On Doing Forgiveness “Push-Ups”

I go to the local gym frequently because I must stay as fit as I can for world travel centered on forgiveness education presentations. This is a very popular gym that frequently has 100 people working out at any one time. So, you get to see varying levels of fitness by the patrons of the gym.

One thing I have noticed over the past two years is this: there is a particular group of pushupspeople, in a younger generation (I do not want to specify which generation this is), who can do, at most, about 6 push-ups at any one time. I am talking about the group as a whole; I am not just singling out one or two people…..and I am not doing this to criticize them.

I bring this up for the following reason: Somehow, in this particular generation (because it is common to every one of the gym patrons I have seen over a two-year period) the people (as students growing up) were never challenged in their education to do push-ups. My generation, in contrast, had what they used to call the Marine Corp Physical Fitness challenge during gym class. The challenge consisted of doing 60 push-ups at any one time. It is painfully obvious to me, as I walk through this gym, that the idea of doing 60 push-ups in a row was absent during their educational years…….and the consequence is that they cannot. Their upper bodies are not strong and this seems to hold across the board for all whom I see in this generation.

And this brings me to the point of this blog. If we do not challenge children to learn about FEforgiveness, to practice it, to stay at it, then when they are adults and are hurt by injustices, they will be weak in their response. They will not know how to forgive, they may not stay at it. Not being able to do push-ups is hardly an inconvenience in modern First-World societies. Not being able to forgive could be deadly.

What we do in schools matters for adulthood. Do educators really know the consequences of not encouraging students to do their forgiveness “push-ups”?

We need forgiveness education…………now.

Robert

Why We Need Forgiveness Education…….NOW

“I was too busy trying to survive.  I did not have room to bring forgiveness into my world.”

ArgumentThese two sentences, spoken by someone who lived with an abusive partner for decades, is one of the strongest rationales I have ever read for forgiveness education, starting with 4-year-olds or 5-year-olds.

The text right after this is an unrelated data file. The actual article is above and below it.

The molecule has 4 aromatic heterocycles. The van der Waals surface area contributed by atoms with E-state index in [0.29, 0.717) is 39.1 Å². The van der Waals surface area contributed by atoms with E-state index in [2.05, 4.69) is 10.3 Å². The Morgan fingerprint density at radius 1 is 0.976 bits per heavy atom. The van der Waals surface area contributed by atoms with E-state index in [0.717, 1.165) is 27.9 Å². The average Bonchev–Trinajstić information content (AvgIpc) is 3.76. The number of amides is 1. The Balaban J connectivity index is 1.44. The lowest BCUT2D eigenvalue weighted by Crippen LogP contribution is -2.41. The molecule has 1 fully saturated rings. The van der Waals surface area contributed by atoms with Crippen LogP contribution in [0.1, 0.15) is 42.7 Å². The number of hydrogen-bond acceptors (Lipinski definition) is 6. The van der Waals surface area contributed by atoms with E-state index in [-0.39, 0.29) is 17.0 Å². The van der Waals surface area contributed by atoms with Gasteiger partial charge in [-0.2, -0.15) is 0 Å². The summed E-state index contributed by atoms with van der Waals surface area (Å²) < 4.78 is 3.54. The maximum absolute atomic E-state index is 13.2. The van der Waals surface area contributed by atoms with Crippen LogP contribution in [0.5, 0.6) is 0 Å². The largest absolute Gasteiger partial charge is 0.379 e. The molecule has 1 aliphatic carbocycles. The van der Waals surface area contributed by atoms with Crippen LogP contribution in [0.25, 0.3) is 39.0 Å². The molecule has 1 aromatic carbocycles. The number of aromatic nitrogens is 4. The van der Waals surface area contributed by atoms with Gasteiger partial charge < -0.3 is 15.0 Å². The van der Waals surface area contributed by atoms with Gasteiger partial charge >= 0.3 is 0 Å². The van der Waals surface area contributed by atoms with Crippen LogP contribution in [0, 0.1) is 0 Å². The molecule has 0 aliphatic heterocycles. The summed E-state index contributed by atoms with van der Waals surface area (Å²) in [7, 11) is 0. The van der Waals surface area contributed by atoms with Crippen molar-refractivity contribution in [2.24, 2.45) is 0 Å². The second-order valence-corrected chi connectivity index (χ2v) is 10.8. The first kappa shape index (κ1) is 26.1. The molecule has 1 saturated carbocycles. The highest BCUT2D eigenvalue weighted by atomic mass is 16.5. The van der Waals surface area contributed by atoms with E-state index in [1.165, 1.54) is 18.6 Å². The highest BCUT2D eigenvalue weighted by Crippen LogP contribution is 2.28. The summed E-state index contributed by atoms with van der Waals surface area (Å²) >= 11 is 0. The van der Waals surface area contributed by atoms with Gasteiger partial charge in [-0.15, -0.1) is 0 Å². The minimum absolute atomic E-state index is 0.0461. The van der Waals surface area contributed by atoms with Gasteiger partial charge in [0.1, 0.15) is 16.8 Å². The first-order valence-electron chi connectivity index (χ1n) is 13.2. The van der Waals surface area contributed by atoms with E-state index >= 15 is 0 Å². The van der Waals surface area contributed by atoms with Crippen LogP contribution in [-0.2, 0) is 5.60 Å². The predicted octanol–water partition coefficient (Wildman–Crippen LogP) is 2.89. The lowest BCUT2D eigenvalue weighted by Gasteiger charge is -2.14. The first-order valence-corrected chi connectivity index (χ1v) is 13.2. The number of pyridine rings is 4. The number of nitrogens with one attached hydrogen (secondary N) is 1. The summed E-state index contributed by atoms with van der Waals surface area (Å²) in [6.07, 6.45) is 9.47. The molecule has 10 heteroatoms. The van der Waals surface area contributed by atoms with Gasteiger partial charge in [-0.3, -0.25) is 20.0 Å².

Do you see that the person, as an adult, did not have the energy and focus to add something new to her arsenal of survival?

What if forgiveness was a natural part of her survival arsenal starting at an early age?

We do this for learning how to speak and write coherent sentences.

We do this for learning how to add so that a budget can be maintained.

We do this for learning how to be just or fair as corrections and punishments are swift to come once one enters the school door and then misbehaves in the school setting.

I think it is tragic that educational institutions and societies fail to make forgiveness a PakistanChildrennatural part of life through early education. Isn’t a central point about education to help people make their way in society?  And isn’t a central point of making one’s way in society having the capacity to confront grave injustices and not be defeated by them?  And isn’t a central point of confronting grave injustices the knowledge of how to forgive?  And isn’t a central point of knowing how to forgive the thinking about forgiveness and the practice of it in safety, before the storm of evil hits?

And isn’t a central point of knowing forgiveness and practicing forgiveness to aid in the  survival of people who could be crushed by others’ cruelty?

Why do we spend time helping children learn to speak and write, learn essential mathematic skills, and be just…….but completely neglect teaching them how to overcome gHoly Family School-Belfastrave injustices?

Education in its essence will be fundamentally incomplete until educators fold into it the basic strategies for overcoming grave injustice and cruelty so that students, once they are adults, never have to say, “I was too busy trying to survive. I did not have room to bring forgiveness into my world.”

And the tragedy of this incompleteness is this: We now know scientifically-supported pathways to forgive. We have scientifically-tested forgiveness curricula for children and adolescents.

It is time to make “room to bring forgiveness into my world.”

Robert

The Importance of Forgiveness Education: A Report from Jerusalem

Dr. Robert Enright